HTML Images – The <img> Tag and the Src Attribute
In HTML, images are defined with the <img> tag.
The <img> tag is empty, which means that it contains attributes only, and has no closing tag.
To display an image on a page, you need to use the src attribute. Src stands for “source”. The value of the src attribute is the URL of the image you want to display.
Syntax for defining an image:
<img src=”url” alt=”some_text“>
The URL points to the location where the image is stored. An image named “boat.gif”, located in the “images” directory on “www.w3schools.com” has the URL: http://www.euroinformatica.ro/wp-content/uploads/2014/01/1page-img.jpg.
The browser displays the image where the <img> tag occurs in the document. If you put an image tag between two paragraphs, the browser shows the first paragraph, then the image, and then the second paragraph.
HTML Images – The Alt Attribute
The required alt attribute specifies an alternate text for an image, if the image cannot be displayed.
The value of the alt attribute is an author-defined text:
<img src=”smiley.gif” alt=”Smiley face”>
The alt attribute provides alternative information for an image if a user for some reason cannot view it (because of slow connection, an error in the src attribute, or if the user uses a screen reader).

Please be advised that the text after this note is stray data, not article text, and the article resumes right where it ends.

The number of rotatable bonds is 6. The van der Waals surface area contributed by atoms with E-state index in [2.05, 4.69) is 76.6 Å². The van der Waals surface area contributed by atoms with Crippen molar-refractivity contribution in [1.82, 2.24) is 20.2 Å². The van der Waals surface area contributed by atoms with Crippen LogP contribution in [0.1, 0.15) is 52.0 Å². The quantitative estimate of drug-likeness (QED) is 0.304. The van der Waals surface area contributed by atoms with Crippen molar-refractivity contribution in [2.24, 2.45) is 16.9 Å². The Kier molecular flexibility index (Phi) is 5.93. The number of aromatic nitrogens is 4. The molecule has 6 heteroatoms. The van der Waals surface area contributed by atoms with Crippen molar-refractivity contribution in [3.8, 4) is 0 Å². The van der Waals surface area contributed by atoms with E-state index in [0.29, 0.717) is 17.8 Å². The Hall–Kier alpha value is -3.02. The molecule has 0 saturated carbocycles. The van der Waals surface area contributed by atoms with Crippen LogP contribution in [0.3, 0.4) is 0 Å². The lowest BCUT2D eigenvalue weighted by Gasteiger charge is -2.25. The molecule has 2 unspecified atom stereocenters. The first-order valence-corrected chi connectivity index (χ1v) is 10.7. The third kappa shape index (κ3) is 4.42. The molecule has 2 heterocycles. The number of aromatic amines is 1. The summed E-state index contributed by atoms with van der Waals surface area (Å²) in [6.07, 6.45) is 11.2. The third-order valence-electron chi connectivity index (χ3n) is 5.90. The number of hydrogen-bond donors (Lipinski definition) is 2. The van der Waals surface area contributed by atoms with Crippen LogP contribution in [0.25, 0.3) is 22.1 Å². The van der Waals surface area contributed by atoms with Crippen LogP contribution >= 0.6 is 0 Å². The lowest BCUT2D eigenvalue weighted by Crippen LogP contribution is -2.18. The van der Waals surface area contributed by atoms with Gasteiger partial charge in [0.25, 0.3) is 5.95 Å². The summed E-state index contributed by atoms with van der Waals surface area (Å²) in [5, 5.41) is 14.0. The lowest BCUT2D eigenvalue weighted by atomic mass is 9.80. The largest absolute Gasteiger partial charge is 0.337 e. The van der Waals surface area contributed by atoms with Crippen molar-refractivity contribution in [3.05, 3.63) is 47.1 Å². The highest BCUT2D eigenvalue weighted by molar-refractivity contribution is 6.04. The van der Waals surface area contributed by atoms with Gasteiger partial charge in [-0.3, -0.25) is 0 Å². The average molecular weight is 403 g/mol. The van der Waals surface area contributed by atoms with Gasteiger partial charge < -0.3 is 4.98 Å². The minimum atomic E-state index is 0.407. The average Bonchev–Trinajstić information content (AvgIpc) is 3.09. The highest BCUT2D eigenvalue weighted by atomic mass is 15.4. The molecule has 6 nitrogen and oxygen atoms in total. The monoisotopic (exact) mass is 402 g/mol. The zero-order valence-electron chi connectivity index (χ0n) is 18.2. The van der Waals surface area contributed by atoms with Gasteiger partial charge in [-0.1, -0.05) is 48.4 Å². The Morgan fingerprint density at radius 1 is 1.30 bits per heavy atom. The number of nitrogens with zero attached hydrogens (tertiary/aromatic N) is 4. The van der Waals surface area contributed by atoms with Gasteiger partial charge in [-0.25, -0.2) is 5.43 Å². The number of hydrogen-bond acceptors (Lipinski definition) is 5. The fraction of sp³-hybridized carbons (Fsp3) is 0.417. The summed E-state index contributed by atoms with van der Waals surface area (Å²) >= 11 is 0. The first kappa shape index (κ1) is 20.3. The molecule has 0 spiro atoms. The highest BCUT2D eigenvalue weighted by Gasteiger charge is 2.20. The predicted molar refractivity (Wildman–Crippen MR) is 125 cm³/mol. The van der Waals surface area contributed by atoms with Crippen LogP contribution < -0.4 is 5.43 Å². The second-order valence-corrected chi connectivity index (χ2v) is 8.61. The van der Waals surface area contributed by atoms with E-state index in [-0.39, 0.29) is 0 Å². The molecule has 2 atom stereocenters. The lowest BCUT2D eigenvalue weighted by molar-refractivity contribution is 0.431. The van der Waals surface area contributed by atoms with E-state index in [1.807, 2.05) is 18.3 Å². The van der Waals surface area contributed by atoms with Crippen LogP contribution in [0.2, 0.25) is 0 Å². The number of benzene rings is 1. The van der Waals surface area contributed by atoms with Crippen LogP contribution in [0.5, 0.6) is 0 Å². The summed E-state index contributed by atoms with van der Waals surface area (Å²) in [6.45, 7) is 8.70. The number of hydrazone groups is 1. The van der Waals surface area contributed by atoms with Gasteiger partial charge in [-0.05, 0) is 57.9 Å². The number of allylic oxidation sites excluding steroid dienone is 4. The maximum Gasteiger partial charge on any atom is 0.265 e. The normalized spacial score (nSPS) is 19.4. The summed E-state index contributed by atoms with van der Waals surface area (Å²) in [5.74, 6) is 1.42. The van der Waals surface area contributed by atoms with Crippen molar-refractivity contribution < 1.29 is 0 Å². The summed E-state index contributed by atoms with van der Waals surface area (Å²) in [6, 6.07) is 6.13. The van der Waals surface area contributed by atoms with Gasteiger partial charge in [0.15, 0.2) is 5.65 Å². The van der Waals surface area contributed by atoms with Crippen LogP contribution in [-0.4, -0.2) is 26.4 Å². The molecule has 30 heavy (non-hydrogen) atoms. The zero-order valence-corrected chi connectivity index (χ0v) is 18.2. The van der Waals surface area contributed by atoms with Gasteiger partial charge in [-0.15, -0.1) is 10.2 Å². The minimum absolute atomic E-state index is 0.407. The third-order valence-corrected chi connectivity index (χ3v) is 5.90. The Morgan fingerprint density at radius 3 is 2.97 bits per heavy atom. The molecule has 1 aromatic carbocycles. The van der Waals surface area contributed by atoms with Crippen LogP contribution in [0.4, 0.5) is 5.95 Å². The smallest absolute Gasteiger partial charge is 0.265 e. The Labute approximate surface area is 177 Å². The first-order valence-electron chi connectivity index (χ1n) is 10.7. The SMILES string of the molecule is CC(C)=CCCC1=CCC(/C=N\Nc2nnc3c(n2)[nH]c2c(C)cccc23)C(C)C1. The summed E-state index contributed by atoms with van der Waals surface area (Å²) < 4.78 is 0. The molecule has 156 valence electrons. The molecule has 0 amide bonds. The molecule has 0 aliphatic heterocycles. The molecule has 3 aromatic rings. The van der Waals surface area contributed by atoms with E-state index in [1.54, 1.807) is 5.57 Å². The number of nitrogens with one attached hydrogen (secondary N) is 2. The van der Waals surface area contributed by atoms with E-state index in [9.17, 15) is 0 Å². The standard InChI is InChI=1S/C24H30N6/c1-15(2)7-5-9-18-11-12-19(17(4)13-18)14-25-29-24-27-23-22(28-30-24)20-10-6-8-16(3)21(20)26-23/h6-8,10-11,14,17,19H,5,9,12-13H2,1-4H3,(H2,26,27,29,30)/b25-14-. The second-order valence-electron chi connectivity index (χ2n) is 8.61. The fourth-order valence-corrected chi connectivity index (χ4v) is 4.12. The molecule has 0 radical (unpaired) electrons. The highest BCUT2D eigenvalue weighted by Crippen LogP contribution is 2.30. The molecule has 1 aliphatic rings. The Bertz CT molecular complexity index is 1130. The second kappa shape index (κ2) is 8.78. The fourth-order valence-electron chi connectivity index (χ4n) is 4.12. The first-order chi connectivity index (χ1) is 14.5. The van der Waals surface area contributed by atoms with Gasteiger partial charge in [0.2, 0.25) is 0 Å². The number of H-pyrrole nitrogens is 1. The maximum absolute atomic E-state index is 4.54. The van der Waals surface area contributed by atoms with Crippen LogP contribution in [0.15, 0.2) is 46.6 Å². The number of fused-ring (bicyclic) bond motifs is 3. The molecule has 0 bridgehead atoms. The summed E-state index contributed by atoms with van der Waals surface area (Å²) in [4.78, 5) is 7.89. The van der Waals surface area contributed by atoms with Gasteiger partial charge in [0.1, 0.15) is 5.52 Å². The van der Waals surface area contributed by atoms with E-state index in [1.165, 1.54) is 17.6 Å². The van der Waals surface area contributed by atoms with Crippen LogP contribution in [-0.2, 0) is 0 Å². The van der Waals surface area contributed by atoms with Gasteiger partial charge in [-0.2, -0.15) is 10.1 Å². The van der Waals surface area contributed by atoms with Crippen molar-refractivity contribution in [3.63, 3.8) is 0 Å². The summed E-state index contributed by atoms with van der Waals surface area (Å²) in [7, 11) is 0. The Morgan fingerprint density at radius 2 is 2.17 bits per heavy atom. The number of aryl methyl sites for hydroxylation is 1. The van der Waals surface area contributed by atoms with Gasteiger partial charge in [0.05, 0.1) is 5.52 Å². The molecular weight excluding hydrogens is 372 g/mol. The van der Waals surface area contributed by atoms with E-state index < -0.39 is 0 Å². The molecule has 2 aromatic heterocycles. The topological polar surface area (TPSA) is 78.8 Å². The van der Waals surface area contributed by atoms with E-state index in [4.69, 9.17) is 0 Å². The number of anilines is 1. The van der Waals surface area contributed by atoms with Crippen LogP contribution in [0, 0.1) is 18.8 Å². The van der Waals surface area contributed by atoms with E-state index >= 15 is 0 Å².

HTML Images – Set Height and Width of an Image
The height and width attributes are used to specify the height and width of an image.
The attribute values are specified in pixels by default:
<img src=”smiley.gif” alt=”Smiley face” width=”42″ height=”42″>
Tip: It is a good practice to specify both the height and width attributes for an image. If these attributes are set, the space required for the image is reserved when the page is loaded. However, without these attributes, the browser does not know the size of the image. The effect will be that the page layout will change during loading (while the images load).
Basic Notes – Useful Tips
Note: If an HTML file contains ten images – eleven files are required to display the page right. Loading images takes time, so my best advice is: Use images carefully.
Note: When a web page is loaded, it is the browser, at that moment, that actually gets the image from a web server and inserts it into the page. Therefore, make sure that the images actually stay in the same spot in relation to the web page, otherwise your visitors will get a broken link icon. The broken link icon is shown if the browser cannot find the image.
HTML Image Tags
|<img>||Defines an image|
|<map>||Defines an image-map|
|<area>||Defines a clickable area inside an image-map|
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